Several years ago, as I prayed about a seeming plateau in our church size and the financial struggles that accompanied it, God spoke to me. "If I told you that you'd spend the rest of your ministry career in this building, with this size congregation, would it be enough for you?"
I responded immediately, with vehemence. "No! I've got so much more to offer than that!"
Then I realized what I'd said... I just told God how much more I had to offer.
For a couple of weeks, I struggled with that arrogance. The sense that I'd be throwing my life away. That I'd be wasting my time if God assigned me to a small church for life. I didn't have the sense that God was telling me that WOULD be the case, but wanted to know if I would be content where He placed me. My initial dismayed response was the honest answer.
But after those weeks of wrestling, I finally reached the point of repentance where I could honestly say "Lord, if you tell me I'm going to be here with this size congregation for life, I'll faithfully serve. It will be enough."
He responded "Then pour out your life over that neighborhood." I took that to be a call to a lifetime ministry in East Portland, and still believe it today.
But I still struggle with seeing my own value, and that of my ministry.
It frustrates me so much that I continually find myself there. I have this deep desire, almost a pathological need, for continual approval. And it goes way back.
I was a shy kid. Ridiculously shy. I always preferred to be alone rather than with the other kids on the playground. My second grade teacher shared concern over this with my parents and actually forbid me to play with my cousins in an attempt to get me to connect with others. But it didn't work. Then in third grade, I got glasses. In middle school, I developed both a weight problem (which dogs me to this day) and a severe body odor problem (solved in early adulthood with a dietary supplement). You can imagine what that did to my self-esteem.
Peers and important relatives told me (sometimes with words, sometimes with actions) that I was worthy of scorn. One time in middle school, a friend actually told me that he couldn't hang out with me anymore because the other kids were making fun of him for it. After that, I stopped trying to have friends. I've felt the outsider in almost every situation for as long as I can remember.
That has shaped a lot of my approach to ministry. When I became a youth pastor, my youth group was made up primarily of outcasts. Our initial purpose statement for Renaissance was to "share the love of God with the hurting, lost and unwanted people" in our neighborhood. The people others don't even notice.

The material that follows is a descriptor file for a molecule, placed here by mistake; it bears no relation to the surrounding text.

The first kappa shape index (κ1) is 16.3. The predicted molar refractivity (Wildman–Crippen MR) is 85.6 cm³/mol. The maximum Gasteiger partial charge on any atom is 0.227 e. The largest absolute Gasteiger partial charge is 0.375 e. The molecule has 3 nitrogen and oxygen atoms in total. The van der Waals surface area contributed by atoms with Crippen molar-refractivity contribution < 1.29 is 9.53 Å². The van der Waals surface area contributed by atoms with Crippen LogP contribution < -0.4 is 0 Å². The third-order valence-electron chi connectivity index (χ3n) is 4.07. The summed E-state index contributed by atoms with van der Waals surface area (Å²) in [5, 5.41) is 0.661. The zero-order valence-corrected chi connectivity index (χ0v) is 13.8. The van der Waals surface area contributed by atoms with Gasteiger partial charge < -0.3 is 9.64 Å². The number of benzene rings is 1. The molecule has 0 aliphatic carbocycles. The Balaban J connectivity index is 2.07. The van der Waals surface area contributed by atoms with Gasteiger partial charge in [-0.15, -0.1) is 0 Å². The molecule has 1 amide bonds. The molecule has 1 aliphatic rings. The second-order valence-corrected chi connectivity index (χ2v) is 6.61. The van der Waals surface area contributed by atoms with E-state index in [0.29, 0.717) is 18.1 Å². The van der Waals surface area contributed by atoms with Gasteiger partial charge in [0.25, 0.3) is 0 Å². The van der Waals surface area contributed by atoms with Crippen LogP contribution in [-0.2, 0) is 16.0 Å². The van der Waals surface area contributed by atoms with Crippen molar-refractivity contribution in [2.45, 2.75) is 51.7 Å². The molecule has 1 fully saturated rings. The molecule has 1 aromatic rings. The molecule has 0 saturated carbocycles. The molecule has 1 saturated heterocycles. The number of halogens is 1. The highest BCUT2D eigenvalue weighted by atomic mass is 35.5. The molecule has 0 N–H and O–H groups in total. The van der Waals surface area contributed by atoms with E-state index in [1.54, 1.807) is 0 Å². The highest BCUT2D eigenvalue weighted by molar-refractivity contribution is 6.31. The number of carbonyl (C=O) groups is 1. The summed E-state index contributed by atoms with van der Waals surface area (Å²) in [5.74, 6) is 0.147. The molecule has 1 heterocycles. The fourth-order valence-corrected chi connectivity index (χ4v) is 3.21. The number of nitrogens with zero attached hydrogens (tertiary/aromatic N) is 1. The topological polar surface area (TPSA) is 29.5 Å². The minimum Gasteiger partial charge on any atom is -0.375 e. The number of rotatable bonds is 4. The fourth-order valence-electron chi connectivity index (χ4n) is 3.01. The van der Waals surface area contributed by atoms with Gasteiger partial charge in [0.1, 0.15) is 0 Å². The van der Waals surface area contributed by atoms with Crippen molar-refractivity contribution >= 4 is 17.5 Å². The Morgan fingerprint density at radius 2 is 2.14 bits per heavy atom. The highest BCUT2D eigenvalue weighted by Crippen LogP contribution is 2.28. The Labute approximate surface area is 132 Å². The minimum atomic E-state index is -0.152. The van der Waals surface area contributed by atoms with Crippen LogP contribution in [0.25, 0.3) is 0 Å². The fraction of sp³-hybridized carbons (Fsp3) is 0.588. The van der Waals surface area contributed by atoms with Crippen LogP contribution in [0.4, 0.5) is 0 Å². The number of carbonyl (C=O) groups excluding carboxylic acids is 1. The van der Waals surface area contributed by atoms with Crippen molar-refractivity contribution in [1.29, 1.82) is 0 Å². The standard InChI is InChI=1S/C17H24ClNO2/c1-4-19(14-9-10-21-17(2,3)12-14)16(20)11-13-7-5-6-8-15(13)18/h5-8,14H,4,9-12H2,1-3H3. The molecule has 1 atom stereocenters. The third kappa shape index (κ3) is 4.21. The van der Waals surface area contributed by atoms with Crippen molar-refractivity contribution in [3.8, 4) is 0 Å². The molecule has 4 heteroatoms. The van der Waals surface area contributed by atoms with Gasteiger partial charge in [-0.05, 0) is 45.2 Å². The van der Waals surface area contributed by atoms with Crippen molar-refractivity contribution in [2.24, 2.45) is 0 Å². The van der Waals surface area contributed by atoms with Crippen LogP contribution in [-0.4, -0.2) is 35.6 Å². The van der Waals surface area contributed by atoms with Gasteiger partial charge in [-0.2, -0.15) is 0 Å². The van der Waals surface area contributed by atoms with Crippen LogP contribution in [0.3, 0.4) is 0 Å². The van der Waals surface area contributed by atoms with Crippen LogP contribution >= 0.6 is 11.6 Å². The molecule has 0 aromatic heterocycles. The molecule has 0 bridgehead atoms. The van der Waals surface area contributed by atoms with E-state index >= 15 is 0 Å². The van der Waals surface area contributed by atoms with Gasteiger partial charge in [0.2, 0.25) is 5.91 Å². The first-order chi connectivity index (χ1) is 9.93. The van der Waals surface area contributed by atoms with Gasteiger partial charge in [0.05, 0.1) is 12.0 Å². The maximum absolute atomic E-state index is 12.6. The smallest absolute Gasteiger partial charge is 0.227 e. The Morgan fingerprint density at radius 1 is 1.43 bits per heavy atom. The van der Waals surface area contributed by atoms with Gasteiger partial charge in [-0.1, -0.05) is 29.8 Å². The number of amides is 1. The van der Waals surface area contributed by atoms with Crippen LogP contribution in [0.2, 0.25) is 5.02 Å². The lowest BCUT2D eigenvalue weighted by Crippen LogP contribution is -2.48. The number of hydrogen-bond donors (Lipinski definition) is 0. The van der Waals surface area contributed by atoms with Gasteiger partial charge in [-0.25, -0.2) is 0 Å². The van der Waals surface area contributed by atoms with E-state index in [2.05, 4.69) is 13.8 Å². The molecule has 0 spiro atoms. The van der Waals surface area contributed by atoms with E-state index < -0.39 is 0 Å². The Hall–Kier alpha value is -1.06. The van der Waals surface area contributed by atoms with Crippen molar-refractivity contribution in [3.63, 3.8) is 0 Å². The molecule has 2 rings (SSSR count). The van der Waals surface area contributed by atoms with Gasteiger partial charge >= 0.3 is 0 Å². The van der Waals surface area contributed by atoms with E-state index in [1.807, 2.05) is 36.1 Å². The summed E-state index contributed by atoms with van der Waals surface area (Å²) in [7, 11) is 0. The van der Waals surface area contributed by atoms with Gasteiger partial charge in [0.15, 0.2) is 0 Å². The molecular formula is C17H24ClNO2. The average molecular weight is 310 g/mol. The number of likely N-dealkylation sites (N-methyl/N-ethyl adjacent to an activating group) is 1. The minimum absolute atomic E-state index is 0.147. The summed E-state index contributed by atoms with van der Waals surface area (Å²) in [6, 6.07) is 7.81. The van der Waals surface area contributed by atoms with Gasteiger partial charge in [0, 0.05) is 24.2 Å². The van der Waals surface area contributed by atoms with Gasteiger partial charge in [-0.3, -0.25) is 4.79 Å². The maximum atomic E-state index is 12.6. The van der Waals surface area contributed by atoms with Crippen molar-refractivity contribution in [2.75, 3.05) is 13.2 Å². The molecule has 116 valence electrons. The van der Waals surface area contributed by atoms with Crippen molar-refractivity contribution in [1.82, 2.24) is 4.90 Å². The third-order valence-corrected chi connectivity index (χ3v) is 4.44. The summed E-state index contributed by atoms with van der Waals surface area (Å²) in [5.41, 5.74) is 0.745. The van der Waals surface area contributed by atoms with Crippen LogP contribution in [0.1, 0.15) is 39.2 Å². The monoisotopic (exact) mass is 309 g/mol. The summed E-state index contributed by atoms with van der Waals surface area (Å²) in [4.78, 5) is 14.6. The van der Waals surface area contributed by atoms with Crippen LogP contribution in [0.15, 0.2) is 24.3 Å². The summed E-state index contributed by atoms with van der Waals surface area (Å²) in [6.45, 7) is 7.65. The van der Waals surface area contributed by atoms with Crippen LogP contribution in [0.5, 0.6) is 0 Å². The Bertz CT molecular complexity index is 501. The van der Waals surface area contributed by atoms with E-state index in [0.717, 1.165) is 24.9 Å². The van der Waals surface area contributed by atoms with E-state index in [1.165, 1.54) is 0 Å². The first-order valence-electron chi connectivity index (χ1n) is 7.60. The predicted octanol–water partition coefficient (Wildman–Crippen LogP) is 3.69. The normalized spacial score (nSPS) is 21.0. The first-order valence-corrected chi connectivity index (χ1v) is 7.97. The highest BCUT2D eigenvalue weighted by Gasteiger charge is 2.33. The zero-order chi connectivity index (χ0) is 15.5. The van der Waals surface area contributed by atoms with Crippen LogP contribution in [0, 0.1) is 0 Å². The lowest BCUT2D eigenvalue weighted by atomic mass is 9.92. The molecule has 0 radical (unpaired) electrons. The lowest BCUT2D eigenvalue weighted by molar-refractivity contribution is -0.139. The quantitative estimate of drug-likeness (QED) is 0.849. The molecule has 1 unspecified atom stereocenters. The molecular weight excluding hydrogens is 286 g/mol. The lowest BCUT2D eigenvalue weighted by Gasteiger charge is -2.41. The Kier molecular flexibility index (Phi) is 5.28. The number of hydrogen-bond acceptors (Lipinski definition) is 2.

I really believe that a special part of my calling in ministry (and my personal spiritual gifting) is to see the value in people that they don't even see in themselves, and then to draw it out. As a good friend likes to say, my ministry is "hard rock mining." It's a tough, slow process, with ups and downs along the way. It's deep, life-changing work, requiring more individual attention and patience than most ministries. It's more of a recovery ministry than a teaching ministry.
That means it doesn't fit the "typical" mold. I don't have the traditional feedback of increasing numbers of butts in the seats or dollars in the bank account to gauge my "success."
But I still have that deep need for affirmation. And I look to the wrong places to fill it.
On a recent Saturday night, I was teaching a passage that led to a discussion of the dangers of comparing ourselves to others. I shared (not for the first time) about my personal struggles in that area, especially in regards to success in ministry. I told the group that as we approached the eighth year of the coffee shop and ninth year since starting the church, I found myself wondering what I'd accomplished in that time. My amazing daughter-in-law cut me short...
She said something to the effect of "A lot! Every time you say that I wonder if you even see the people in this room!"
I'm running on the assumption that she intended that as an encouragement for me. But God used it as a correction. He showed me that every time I make such comments, it minimizes and denigrates the people who have been really, deeply changed by my ministry. By questioning my own value, I discount theirs.
I spent some time talking with God about that over the next few days. Once again He brought me to a place of repentance. He opened my eyes to the fact that my desire to evaluate the success or failure of my ministry was really a desire to prove my own value. I want to be able to point to something and say "look what I built!"
He reminded me of John the baptist's words "He must increase, but I must decrease." My ministry needs to bring Him into greater focus, even as I fade to a blur.
So the first truth in a new definition of success in ministry has to be this...
It's not about me.